A group of agricultural lawyers has warned farmers cannot have any confidence in the ‘green watchdog’ being set up by Defra Secretary Michael Gove because it lacks independence.
The Agricultural Law Association (ALA) made its concerns known to the Government in its response to the draft Environment Bill.
This Bill will establish the watchdog, called the Office for Environmental Protection (OEP), which is supposed to replace the European Commission in holding the Government to account on environmental issues.
Mike Holland, consultant and adviser at the ALA, said: “As an independent body, the OEP will be giving advice on proposed changes to environmental law, but under the current wording of the draft Bill, the Minister will not be required to present this advice to Parliament, which has the real possibility of limiting the scrutiny of any future changes.
“Environmental law has a direct effect on land use and management. For the agricultural industry to have confidence in the OEP it absolutely must be transparent, open and independent, and for that to be the case it must report directly to Parliament.”
Mr Holland also raised concerns about how the Environment Bill would ‘dovetail’ with the Agriculture Bill, particularly with regard to regulatory baselines which will apply to the post-Brexit public money for public goods scheme.
“It is vitally important that the contents of the proposed Environment Bill reflect the direction of Government policy contained in Defra’s Health and Harmony consultation in 2018,” he said.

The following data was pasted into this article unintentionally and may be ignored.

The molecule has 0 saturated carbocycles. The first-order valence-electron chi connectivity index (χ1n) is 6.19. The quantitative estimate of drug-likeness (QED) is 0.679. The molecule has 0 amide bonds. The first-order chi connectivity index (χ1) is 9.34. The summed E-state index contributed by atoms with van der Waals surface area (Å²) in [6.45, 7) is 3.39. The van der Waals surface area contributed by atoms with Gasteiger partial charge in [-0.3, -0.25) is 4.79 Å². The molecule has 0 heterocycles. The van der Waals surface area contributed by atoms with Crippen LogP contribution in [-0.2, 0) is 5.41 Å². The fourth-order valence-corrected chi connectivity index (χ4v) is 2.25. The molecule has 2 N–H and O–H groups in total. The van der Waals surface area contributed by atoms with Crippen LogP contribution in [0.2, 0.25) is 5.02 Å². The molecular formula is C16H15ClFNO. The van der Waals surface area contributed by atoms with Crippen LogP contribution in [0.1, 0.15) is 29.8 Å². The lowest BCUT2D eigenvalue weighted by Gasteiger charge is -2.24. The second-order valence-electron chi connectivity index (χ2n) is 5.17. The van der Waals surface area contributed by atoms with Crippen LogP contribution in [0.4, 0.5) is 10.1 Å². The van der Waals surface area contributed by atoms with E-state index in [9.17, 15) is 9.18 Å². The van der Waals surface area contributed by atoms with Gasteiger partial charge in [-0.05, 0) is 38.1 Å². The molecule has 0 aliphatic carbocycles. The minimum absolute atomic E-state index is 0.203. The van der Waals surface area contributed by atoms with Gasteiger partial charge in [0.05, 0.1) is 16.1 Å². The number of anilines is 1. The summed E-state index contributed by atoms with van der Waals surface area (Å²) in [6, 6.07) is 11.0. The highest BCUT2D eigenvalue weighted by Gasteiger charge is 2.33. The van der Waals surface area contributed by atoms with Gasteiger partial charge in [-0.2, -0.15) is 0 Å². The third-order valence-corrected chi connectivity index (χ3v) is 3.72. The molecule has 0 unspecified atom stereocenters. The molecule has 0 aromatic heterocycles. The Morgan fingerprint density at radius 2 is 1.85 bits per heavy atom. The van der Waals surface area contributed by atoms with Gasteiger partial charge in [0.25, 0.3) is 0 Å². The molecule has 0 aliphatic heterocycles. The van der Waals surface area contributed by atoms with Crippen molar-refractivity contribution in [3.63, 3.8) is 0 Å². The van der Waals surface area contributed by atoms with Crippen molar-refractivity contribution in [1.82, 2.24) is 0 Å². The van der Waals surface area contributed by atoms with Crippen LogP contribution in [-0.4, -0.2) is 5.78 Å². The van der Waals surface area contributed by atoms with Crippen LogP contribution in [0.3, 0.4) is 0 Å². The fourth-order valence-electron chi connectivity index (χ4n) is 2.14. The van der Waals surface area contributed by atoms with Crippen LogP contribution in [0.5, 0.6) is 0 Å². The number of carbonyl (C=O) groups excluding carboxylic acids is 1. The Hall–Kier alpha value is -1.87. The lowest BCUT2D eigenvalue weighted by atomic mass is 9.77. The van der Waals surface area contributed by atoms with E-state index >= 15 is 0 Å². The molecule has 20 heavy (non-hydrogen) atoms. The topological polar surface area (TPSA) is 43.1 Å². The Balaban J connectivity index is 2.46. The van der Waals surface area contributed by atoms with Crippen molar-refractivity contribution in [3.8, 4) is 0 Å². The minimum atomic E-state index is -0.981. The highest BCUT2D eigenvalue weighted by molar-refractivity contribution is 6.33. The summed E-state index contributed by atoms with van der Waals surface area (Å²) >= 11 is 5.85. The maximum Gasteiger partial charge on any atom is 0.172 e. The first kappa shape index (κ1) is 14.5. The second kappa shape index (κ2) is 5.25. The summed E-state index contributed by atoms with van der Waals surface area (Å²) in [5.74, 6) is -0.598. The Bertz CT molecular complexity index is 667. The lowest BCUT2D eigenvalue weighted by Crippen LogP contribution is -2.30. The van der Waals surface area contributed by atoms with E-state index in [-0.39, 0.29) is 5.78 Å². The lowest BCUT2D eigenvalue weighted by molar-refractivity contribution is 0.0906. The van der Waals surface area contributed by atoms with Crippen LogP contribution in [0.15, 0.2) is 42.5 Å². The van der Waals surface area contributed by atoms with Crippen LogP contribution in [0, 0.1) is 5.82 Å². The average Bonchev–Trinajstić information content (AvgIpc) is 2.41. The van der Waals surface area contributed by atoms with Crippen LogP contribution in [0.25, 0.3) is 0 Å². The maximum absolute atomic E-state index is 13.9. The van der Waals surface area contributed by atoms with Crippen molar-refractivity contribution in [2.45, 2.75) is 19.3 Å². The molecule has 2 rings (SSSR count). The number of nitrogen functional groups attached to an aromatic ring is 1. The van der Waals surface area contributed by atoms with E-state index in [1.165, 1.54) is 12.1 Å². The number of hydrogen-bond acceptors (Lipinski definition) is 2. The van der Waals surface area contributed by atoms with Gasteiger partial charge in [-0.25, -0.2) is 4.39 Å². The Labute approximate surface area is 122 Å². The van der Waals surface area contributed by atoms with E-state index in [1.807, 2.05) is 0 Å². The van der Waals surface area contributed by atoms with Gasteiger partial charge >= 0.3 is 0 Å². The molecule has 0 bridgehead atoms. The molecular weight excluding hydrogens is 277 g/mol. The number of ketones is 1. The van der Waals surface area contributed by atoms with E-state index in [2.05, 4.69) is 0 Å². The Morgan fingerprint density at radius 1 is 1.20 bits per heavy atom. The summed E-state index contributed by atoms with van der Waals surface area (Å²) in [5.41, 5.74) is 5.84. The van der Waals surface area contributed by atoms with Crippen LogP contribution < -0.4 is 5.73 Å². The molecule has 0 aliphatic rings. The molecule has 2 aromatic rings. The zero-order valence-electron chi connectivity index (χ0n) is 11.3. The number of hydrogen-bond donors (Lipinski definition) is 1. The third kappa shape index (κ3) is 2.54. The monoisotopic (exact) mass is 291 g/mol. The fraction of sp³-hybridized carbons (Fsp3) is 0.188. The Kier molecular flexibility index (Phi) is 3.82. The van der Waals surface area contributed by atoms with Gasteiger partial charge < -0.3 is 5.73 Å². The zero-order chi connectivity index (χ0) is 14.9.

“While baseline data will be used to measure the success of environmental schemes, it is not clear how the data will be collected or used, or how those baselines will be established.
“It is fundamental to the agriculture sector that the Government is clear on the evaluation methods that will be used and supported at farm level.”
Other legal experts giving evidence to the Environment, Food and Rural Affairs Select Committee raised similar concerns about a lack of independence during pre-legislative scrutiny of the Bill last Wednesday (January 30).
David Wolfe QC, from Matrix Chambers, told the committee Ministers should not have the power to appoint the body’s chair or members.
“What is the need to have the Secretary of State involved in any of the appointments?” Mr Wolfe asked.
“There are plenty of other ways of appointing people. If it was to be truly independent, there should not be more than Government advisory input.”
Mr Wolfe also suggested if Government had the power to set the watchdog’s budget, Ministers could use ‘soft hints’ about cutting future funding to influence its decisions.